Also, patent owner may correct the failure to adequately claim (in the application for the patent to be reexamined) benefit under 35 U.S.C. 120 of an earlier filed copending U.S. patent application. For a patent to be reexamined which matured from a utility or plant applications filed on or after November 29, 2000, the patent owner will have to file a petition for an unintentionally delayed benefit claim under 37 CFR 1.78(a)(3). See MPEP § 211.04.

For a patent to be reexamined which matured from a utility or plant application filed before November 29, 2000, the patent owner can correct via reexamination the failure to adequately claim benefit under 35 U.S.C. 119(e) of an earlier filed provisional application. Under no circumstances can a reexamination proceeding be employed to correct or add a benefit claim under 35 U.S.C. 119(e) for a patent matured from a utility or plant application filed on or after November 29, 2000.

No renewal of previously made claims for foreign priority under 35 U.S.C. 119 or domestic benefit under 35 U.S.C. 119(e) or 120, is necessary during reexamination.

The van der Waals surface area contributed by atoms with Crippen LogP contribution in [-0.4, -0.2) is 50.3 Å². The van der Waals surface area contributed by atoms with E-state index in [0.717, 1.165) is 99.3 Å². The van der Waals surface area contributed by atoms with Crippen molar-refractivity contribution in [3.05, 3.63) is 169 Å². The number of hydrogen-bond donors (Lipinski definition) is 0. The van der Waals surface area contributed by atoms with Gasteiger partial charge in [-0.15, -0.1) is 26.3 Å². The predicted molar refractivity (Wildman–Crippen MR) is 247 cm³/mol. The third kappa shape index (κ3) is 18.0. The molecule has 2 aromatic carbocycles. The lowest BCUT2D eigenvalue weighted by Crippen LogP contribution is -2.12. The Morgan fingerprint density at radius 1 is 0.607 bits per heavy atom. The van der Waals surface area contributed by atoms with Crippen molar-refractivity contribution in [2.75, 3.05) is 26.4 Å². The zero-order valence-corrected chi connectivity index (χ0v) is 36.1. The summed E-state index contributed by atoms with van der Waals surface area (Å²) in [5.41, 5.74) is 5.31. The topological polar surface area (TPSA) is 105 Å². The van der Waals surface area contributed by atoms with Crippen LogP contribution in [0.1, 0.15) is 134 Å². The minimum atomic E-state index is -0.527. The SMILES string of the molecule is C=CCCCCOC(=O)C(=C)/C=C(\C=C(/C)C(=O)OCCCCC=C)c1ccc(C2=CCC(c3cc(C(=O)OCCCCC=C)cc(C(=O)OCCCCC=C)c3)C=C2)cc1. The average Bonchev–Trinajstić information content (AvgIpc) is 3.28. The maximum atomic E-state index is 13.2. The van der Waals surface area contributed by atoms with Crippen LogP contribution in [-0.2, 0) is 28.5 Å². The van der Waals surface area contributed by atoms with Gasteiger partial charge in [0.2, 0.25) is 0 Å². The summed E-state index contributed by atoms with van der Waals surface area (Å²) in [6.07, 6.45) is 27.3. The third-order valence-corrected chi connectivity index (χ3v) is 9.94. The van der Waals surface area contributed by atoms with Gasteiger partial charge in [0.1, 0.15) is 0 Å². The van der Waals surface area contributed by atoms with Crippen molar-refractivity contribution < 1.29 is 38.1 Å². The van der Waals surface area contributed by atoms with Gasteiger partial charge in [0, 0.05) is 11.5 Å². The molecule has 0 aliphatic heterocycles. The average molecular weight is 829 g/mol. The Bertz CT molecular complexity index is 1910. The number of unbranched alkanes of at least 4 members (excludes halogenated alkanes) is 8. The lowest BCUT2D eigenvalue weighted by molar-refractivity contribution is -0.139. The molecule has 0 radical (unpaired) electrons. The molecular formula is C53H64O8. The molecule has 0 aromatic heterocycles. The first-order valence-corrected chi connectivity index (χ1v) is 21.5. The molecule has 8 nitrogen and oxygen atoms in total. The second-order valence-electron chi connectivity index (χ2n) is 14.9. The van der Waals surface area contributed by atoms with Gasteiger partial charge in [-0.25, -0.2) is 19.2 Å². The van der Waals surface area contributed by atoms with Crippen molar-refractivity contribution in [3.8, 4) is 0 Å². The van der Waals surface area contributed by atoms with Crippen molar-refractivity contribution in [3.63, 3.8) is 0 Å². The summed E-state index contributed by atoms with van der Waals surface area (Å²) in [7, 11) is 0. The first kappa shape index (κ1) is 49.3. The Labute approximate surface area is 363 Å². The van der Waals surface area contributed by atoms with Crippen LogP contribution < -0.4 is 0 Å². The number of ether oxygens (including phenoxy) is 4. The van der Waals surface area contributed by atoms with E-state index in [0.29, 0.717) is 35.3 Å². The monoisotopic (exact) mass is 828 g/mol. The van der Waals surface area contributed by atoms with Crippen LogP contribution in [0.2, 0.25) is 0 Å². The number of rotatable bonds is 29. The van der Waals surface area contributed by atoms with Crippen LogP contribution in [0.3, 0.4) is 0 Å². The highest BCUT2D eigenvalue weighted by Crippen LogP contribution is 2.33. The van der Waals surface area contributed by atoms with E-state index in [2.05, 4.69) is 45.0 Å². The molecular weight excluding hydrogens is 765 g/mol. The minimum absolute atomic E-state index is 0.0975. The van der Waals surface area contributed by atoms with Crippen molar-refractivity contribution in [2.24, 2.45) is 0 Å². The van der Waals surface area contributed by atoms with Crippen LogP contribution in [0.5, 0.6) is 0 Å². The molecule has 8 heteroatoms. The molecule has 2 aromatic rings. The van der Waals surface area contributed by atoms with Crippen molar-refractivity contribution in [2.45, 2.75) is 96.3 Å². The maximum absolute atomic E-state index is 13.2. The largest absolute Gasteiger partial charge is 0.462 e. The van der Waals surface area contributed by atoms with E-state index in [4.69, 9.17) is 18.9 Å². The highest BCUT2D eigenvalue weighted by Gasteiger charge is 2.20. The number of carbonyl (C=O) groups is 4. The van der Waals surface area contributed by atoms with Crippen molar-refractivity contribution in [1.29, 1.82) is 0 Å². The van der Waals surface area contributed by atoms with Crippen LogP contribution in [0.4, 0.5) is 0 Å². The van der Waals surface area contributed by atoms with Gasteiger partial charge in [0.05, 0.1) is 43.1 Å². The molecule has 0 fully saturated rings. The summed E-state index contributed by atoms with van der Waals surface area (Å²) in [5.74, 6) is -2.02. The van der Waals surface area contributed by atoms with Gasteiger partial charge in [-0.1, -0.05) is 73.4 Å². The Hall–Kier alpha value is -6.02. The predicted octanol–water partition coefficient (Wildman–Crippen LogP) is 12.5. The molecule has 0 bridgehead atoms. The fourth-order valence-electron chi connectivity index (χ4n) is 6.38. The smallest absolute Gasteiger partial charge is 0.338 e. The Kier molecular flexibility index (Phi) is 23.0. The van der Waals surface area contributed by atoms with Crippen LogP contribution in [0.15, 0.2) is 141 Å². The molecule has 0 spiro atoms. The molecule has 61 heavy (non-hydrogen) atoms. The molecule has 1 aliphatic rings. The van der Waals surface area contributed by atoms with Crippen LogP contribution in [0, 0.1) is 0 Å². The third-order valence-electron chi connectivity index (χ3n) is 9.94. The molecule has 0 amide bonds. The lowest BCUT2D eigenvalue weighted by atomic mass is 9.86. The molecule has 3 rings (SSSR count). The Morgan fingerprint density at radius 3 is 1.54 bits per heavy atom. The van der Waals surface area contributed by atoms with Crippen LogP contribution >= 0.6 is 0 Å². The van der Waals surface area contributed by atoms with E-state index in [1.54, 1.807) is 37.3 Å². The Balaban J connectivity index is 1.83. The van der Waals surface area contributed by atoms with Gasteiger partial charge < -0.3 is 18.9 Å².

F.   Correction of Inventorship

Correction of inventorship may also be made during reexamination. See 37 CFR 1.324 and MPEP § 1481 for petition for correction of inventorship in a patent. If a petition filed under 37 CFR 1.324 is granted, a Certificate of Correction indicating the change of inventorship will not be issued, because the reexamination certificate that will ultimately issue will contain the appropriate change-of-inventorship information (i.e., the Certificate of Correction is in effect merged with the reexamination certificate).

G.   Affidavits in Reexamination

Affidavits under 37 CFR 1.131(a) and 1.132 may be utilized in a reexamination proceeding. Note, however, that an affidavit under 1.131(a) may not be used to “swear behind” a reference patent if the reference patent is claiming the same invention as the patent undergoing reexamination. In such a situation, the patent owner may, if appropriate, seek to raise this issue via an affidavit under 37 CFR 1.131(c) (see MPEP § 718) or in an interference proceeding via an appropriate reissue application if such a reissue application may be filed (see MPEP § 1449.02).

H.   Issues Not Considered in Reexamination